CYP2U1, a Novel Human Thymus- and Brain-specific Cytochrome P450, Catalyzes ω- and (ω-1)-Hydroxylation of Fatty Acids
Journal of Biological Chemistry
Long chain fatty acids have recently emerged as critical signaling molecules in neuronal, cardiovascular, and renal processes, yet little is presently known about the precise mechanisms controlling their tissue distribution and bioactivation. We have identified a novel cytochrome P450, CYP2U1, which may play an important role in modulating the arachidonic acid signaling pathway. Northern blot and real-time PCR analysis demonstrated that CYP2U1 transcripts were most abundant in the thymus and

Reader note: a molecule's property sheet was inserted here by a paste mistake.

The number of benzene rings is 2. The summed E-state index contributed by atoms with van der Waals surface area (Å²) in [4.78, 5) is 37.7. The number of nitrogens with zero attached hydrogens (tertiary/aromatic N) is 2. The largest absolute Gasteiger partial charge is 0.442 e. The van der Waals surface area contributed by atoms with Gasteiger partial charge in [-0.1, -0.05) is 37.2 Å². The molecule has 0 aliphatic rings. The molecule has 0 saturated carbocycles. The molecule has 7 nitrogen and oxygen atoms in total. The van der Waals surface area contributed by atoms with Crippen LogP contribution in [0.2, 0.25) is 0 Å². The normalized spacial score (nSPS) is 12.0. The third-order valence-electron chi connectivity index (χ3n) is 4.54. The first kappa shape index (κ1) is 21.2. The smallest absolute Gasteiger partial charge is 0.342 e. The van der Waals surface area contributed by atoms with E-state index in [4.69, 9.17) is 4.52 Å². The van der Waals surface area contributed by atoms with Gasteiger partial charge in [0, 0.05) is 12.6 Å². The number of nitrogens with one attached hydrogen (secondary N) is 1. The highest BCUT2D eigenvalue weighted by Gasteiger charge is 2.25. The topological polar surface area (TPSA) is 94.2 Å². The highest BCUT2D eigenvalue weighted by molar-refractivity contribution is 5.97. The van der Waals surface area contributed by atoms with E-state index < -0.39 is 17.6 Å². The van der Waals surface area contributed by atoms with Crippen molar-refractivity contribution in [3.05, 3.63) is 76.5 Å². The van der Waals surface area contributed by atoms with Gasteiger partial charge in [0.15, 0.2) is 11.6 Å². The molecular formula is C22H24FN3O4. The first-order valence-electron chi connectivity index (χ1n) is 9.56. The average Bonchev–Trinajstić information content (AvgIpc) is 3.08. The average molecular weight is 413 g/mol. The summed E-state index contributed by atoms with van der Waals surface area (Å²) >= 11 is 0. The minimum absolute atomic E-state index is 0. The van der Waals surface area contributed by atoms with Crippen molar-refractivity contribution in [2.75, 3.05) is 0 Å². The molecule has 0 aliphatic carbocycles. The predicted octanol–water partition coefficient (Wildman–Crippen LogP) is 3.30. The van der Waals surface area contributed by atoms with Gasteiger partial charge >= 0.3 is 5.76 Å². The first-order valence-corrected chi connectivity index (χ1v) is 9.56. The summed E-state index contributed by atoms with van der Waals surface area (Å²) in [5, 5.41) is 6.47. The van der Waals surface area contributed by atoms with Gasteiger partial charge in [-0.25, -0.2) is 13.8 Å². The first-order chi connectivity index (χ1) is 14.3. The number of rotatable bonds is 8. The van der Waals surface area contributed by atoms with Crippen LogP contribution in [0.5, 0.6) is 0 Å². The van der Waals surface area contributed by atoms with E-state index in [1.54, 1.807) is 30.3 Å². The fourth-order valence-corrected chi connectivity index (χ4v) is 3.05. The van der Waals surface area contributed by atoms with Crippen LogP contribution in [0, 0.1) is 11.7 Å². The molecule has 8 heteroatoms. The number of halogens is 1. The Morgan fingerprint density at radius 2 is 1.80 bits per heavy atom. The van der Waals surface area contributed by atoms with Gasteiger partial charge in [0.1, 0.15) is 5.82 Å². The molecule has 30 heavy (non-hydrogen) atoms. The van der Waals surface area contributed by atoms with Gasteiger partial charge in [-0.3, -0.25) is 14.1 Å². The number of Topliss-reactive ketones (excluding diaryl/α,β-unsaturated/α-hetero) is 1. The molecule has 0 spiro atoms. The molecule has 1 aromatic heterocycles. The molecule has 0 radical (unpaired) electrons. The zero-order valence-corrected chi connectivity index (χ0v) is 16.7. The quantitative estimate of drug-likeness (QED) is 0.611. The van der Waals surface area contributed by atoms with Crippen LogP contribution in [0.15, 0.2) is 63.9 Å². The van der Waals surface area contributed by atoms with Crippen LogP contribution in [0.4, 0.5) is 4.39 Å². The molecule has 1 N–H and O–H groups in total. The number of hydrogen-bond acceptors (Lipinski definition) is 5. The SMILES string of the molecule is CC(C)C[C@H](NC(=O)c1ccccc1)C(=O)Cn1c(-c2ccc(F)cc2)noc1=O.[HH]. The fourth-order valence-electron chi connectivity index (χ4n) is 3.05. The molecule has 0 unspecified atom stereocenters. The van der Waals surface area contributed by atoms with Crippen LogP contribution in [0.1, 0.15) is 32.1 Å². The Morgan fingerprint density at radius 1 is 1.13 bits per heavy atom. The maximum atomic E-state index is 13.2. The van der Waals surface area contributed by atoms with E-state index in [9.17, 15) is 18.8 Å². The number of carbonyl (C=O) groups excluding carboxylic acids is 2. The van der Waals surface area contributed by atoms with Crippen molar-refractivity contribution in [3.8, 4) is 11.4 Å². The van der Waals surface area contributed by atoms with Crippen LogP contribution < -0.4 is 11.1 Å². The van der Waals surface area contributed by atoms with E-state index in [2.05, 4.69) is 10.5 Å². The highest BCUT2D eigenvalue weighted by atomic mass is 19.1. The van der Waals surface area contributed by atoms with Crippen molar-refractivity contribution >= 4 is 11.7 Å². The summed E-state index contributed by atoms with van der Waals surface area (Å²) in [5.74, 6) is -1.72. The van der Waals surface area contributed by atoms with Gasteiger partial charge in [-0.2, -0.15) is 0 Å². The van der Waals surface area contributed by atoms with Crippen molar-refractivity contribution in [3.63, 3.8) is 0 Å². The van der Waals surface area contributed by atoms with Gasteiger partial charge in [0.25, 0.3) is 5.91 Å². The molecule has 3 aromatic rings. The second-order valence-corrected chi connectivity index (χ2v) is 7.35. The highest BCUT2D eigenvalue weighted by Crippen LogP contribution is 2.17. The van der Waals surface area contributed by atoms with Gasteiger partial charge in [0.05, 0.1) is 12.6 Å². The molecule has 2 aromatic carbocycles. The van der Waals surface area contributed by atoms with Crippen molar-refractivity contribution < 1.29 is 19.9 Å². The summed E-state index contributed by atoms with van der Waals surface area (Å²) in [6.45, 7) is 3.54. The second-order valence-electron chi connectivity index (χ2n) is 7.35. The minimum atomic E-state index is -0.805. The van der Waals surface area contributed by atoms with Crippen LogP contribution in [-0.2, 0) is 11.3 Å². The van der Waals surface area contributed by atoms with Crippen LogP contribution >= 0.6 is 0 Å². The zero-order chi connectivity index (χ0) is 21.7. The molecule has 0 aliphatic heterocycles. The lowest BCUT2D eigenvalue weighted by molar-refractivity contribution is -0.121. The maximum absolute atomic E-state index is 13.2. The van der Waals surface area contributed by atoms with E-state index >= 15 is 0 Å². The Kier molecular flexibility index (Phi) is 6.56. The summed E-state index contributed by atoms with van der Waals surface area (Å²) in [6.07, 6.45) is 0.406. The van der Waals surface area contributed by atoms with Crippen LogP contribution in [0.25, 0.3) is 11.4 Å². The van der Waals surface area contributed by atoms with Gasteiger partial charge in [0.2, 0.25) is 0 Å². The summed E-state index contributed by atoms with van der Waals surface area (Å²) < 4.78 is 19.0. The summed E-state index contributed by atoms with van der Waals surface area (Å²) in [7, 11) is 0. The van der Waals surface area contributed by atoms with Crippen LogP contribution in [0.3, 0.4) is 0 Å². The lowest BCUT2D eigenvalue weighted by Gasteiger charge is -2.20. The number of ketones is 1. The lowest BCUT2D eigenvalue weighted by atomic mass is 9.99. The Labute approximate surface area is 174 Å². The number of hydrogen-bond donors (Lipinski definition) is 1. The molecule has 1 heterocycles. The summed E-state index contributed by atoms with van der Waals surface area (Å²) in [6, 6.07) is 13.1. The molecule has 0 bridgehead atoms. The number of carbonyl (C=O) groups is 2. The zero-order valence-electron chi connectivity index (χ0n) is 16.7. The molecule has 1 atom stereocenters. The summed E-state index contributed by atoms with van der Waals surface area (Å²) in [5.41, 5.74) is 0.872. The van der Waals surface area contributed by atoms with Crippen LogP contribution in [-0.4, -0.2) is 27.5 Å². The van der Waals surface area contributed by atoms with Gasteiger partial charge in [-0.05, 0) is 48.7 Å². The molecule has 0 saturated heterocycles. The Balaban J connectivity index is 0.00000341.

... n the thymus and the brain (cerebellum), indicating a specific physiological role for CYP2U1 in these tissues. Recombinant human CYP2U1 protein, expressed in baculovirus-infected Sf9 insect cells, was found to metabolize arachidonic acid exclusively to two region-specific products as determined by liquid chromatography-mass spectrometry. These metabolites were identified as 19-and 20-hydroxy-modified arachidonic acids by liquid chromatography-tandem mass spectrometry analysis. In addition to /-1 hydroxylation of arachidonic acid, CYP2U1 protein also catalyzed the hydroxylation of structurally related long chain fatty acid (docosahexaenoic acid) but not fatty acids such as lauric acid or linoleic acid. This is the first report of the cloning and functional expression of a new human member of P450 family 2, CYP2U1, which metabolizes long chain fatty acids. Based on the ability of CYP2U1 to generate bioactive eicosanoid derivatives, we postulate that CYP2U1 plays an important physiological role in fatty acid signaling processes in both cerebellum and thymus.